Mr Margiela, however, approved: “You don’t want to hire a creative director but a couturier, and John Galliano is a couturier,” he said at the time, according to Rosso, who arranged a meeting between the two, at which Margiela famously gave Galliano his blessing and the license to interpret the brand in his own way. “Make it your own,” he said.
Galliano joined Maison Margiela in 2014, but it was a rocky start. Indeed, it took years for things to click. “After two and a half years, I saw the decortiqué,” Rosso explained, referring to Galliano’s technique of stripping garments to their bones in a way that was reminiscent of Margiela’s philosophy of deconstruction. “In that moment, I understood that we get it, that John had found his way into the Margiela universe.”
In recent seasons, Galliano has begun establishing his own codes at the maison, notably his exploration of gender fluidity, born from the intersection of the designer’s longstanding interest in sexuality; his penchant for decadence and rebellion; and the post-binary tendencies of a new generation of people.
“Sexuality and gender fluidity and not being concerned about male or female is something that has always been of interest to John, but never more so,” said Wintour in a video on the highlights of the Spring 2019 Paris collections. “This really triumphed at the Margiela show which really explored the idea of sexual identity in a very free way.”
“John in many ways captures the spirit of rebellion. It’s powerful platform for us, it’s a strong cultural currency,” said Bellini, who joined Margiela as CEO in early 2017. Recently, whispers circulating in Paris suggested that Galliano might be exiting the label, but the company firmly denies this. “I think John is very in love with the maison,” said Rosso.
John in many ways captures the spirit of rebellion.
“John is a key asset in our plan,” confirmed Bellini. “Couture at the top of our pyramid is a laboratory of unlimited creative experimentations where John and his team can express their best talents. Such experimentation ensures a constant flow of innovation which informs everything else we do.”
Margiela sells only a handful of pieces from its Artisanal collection, but uses the line as a halo for the brand’s ready-to-wear, leather goods and footwear (including the MM6 Maison Margiela contemporary line, which generates one-third of total revenue). For all non-Artisanal fashion lines, Margiela benefits from a partnership with OTB’s Staff International, a manufacturing and distribution company which also works with DSquared2, Just Cavalli and Vivienne Westwood. These categories, in turn, help drive appeal for beauty products, further down the pyramid, developed in partnership with L’Oréal.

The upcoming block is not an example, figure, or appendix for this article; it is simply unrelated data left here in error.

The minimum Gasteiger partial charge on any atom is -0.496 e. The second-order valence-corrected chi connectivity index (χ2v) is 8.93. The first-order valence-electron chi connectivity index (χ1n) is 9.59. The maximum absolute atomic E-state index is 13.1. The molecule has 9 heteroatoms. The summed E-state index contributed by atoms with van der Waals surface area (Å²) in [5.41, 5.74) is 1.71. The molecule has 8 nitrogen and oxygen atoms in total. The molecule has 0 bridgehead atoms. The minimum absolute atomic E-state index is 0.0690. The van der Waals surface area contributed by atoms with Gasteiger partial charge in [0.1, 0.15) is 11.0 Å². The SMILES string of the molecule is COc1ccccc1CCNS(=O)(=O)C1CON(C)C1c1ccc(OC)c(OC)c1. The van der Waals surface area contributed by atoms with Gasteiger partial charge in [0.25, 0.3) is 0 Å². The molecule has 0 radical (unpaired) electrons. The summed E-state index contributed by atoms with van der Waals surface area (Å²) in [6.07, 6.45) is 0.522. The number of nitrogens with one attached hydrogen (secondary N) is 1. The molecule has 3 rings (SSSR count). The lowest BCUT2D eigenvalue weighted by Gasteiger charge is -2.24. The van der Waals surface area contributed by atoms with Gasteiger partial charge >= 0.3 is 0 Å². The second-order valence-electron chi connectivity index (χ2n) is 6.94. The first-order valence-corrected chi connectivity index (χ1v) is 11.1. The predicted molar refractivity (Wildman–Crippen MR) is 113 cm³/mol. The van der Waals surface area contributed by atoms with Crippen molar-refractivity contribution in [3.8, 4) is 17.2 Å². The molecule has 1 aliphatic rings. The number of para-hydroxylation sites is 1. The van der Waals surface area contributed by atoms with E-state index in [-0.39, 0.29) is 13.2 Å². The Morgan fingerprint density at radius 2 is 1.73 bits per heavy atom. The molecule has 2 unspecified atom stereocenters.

To boost growth, the company is banking on a multifaceted strategy rooted in footwear, accessories, beauty, digital and retail expansion, with a focus on China.
Footwear and accessories currently account for 60 percent of sales. The company already has a strong presence in footwear, with iconic designs like the Tabi boot and Replica sneakers driving strong sales.
But Galliano has yet to create a blockbuster handbag for the label and is betting on a new genderless bag dubbed “Snatched” that was debuted at his latest Artisanal show. “Named after contemporary slang for good looks, the bag is a fold-over pochette with cut asymmetric angles and a handle through which the hand holds it in the manner of a snatching gesture,” says the brand in its marketing copy.
Beauty is another key area of investment. The retail value of the beauty business — which currently consists of two fragrance lines, Replica and Mutiny — is approximately €40 million. But Margiela plans to grow this with the launch of a gender-fluid cosmetics offering. “It’s one of the most interesting categories to play in,” said Bellini. “We see tremendous opportunity.”
Then, there’s the growing focus on digital sales. The brand’s direct-to-consumer e-commerce channel, which currently accounts for 10 percent of sales, is expanding by 50 percent annually.
Margiela also plans to grow its retail network, scaling from 60 to 100 stores in the next five years, with a focus on China. “The Chinese market is truly an opportunity because the new Margiela — being so fashion-forward, so modern in its message thanks to Mr. Galliano — it has a lot of traction with the Chinese consumer,” said Bellini.
Will the strategy work?
Mr Martin Margiela always looked up to Rei Kawakubo, the radical Comme des Garçons designer, because “her business was successful with no compromise,” said MAD’s Carron de la Carrière. Yet there may be a natural cap on how big a label like Maison Margiela can become without losing the sense of mystery and insider currency that is key to its attraction.
“Doubling the business is the maximum I want to do,” said Rosso. “I want to keep it cool and nice, not like other brands that are becoming giants. Desire and dream; I still have Martin in my head.”